1. Yet, when he smiled, when we shook hands, the baby brother I’d never known looked out from the depths of his private life, like an animal waiting to be coaxed into the light.
The narrator makes this observation about Sonny when he sees him after he’s released from prison. Prison, for Sonny, was a hellish experience, as was his addiction to heroin. Both experiences have altered Sonny, but he remains, at heart, the same person he’s always been. The narrator notes, somewhat mournfully, that he never actually knew his baby brother, even though he can see traces of him buried beneath the darkness of prison life and drug addiction. It’s a painful realization, one that he is forced to confront now that Sonny has become, to some degree, his responsibility. The question that remains for Sonny is whether he can be brought back into the light, whether he can ultimately be saved. While in prison, Sonny lived like a caged animal, trapped in the misery of his life. He is physically free now, but whether he is free of his addiction and sorrow is still unclear.
2. “All that hatred down there,” he said. “All that hatred and misery and love. It’s a wonder it doesn’t blow the avenue apart.”
Sonny, following his release from prison, makes this observation about the street outside the window. He has just passed a religious revival being held on the street, which promises salvation even though none will actually be granted. Baldwin’s story is as much about Harlem as it is about Sonny’s life. This observation captures perfectly the complicated nature of the community. It is neither wholly terrible nor wholly wonderful, but rather a mixture of love and hatred. This mixture is what makes Harlem such a vibrant place, but it also threatens to destroy Harlem and the people who live there. Baldwin’s concern with the particular streets in Harlem is evident throughout this story. The avenue Sonny is referring to is most likely Lenox Avenue, one of the most important streets in Harlem, which Baldwin frequently wrote about.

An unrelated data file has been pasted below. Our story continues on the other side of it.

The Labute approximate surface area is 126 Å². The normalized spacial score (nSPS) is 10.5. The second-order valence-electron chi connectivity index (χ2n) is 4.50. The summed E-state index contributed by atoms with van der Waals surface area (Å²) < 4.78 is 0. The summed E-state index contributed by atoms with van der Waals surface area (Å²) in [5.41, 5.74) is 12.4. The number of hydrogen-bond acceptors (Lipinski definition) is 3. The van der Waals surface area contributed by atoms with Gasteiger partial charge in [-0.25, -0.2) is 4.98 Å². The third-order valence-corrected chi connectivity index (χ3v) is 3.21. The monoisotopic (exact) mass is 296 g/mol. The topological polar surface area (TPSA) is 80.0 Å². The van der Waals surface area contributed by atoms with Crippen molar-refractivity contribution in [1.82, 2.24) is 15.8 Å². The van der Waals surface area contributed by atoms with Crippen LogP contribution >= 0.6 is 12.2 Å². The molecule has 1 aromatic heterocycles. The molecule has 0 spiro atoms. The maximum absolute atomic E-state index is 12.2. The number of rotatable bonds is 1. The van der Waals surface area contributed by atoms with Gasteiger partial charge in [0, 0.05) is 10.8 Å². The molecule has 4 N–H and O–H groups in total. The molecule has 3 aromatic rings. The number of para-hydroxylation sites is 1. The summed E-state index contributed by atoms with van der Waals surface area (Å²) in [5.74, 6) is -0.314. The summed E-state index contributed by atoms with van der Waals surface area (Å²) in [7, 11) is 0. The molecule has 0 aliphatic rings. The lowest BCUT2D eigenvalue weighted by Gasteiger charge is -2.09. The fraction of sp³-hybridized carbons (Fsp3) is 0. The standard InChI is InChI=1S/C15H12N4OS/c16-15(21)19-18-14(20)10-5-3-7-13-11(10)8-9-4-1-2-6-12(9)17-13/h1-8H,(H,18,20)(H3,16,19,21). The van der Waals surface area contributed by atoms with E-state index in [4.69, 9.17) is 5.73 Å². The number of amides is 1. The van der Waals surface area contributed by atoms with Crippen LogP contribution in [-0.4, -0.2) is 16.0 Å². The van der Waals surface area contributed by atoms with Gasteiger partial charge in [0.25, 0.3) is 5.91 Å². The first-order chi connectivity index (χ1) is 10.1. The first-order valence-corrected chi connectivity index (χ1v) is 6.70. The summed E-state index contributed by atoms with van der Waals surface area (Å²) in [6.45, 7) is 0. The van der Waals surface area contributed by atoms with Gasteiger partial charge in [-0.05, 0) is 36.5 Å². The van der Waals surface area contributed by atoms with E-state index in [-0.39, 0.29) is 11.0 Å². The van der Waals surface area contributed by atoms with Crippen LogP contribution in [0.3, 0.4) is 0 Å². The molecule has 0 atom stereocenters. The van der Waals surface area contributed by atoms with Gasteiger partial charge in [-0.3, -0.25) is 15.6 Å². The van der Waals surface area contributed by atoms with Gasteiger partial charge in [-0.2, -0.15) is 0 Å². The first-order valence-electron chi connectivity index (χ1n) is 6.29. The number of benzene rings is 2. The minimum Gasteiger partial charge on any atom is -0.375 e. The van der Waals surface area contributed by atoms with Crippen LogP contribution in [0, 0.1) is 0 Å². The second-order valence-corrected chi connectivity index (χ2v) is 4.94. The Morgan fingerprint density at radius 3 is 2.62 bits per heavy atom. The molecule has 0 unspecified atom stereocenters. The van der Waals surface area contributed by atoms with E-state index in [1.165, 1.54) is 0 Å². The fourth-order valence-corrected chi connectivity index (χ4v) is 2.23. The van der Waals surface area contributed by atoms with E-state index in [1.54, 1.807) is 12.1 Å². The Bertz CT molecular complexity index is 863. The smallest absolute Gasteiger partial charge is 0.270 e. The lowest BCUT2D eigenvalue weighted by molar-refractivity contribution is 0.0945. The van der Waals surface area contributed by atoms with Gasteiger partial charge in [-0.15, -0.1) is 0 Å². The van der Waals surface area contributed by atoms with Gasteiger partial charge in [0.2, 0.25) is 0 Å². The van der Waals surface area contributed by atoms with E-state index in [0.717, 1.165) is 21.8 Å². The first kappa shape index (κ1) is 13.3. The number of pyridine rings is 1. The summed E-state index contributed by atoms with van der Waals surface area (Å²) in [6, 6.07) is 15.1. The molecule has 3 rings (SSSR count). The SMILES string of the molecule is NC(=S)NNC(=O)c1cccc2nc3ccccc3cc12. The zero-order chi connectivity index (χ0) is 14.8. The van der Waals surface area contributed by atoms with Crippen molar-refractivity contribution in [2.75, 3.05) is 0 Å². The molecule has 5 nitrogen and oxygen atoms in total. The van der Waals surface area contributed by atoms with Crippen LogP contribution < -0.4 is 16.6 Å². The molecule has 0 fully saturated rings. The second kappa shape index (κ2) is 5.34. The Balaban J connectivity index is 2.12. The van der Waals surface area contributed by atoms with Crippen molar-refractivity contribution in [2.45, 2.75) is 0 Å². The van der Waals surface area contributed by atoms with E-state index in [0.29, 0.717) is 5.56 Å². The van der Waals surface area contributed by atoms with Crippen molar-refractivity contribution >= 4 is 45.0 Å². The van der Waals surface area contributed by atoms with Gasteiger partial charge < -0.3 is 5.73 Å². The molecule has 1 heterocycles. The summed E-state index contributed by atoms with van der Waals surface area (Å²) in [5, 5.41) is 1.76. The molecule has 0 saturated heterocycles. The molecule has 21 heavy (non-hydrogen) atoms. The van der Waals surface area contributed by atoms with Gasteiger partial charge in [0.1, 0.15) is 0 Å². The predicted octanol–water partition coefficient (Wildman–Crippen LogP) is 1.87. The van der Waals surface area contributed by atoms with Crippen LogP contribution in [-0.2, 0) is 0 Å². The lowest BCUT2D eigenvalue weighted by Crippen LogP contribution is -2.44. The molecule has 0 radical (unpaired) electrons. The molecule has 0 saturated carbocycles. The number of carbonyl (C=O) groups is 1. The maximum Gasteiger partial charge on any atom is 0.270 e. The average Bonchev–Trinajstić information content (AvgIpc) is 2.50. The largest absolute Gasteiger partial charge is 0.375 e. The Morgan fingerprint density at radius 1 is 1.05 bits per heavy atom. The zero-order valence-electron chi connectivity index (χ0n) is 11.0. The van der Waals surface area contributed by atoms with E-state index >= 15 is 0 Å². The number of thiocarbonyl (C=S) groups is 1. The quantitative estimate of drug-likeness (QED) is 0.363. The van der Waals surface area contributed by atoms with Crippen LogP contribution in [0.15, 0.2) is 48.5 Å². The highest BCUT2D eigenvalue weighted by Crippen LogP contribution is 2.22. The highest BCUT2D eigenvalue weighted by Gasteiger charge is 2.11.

3. For, while the tale of how we suffer, and how we are delighted, and how we may triumph is never new, it always must be heard. There isn’t any other tale to tell, it’s the only light we’ve got in all this darkness.
Near the middle of Sonny’s performance at the end of the story, the narrator makes this claim about the music’s function. The statement also holds true for Baldwin’s writing. “Sonny’s Blues” is a story about suffering and triumph, subjects that have been addressed countless times by other writers. Baldwin believed that these were the only things worth writing about, and throughout his prolific career he returned to the same themes again and again. Each exploration was a chance at redemption, an opportunity to make meaning out of the cruelty and hardships in life. Sonny is trying to do precisely that with his music, just as Baldwin tried to do that with his stories and essays. Art becomes the redeemer, the means by which we can save our souls.
As a student athlete I’m always on the grind at basketball practice and I’ve been really short on time all through high school. I usually order a research paper or English essay here and there. The website is called
"Sonny's Blues" is a short story by James Baldwin. It later appeared in the 1965 short story collection Going to Meet the Man. I liked it and recommend reading to everyone.
If a motif is as your website says, "Motifs are recurring structures, contrasts, and literary devices that can help to develop and inform the text’s major themes," shouldn't lightness and darkness in "Sonny's Blues" be a motif and not a symbol? Thanks.
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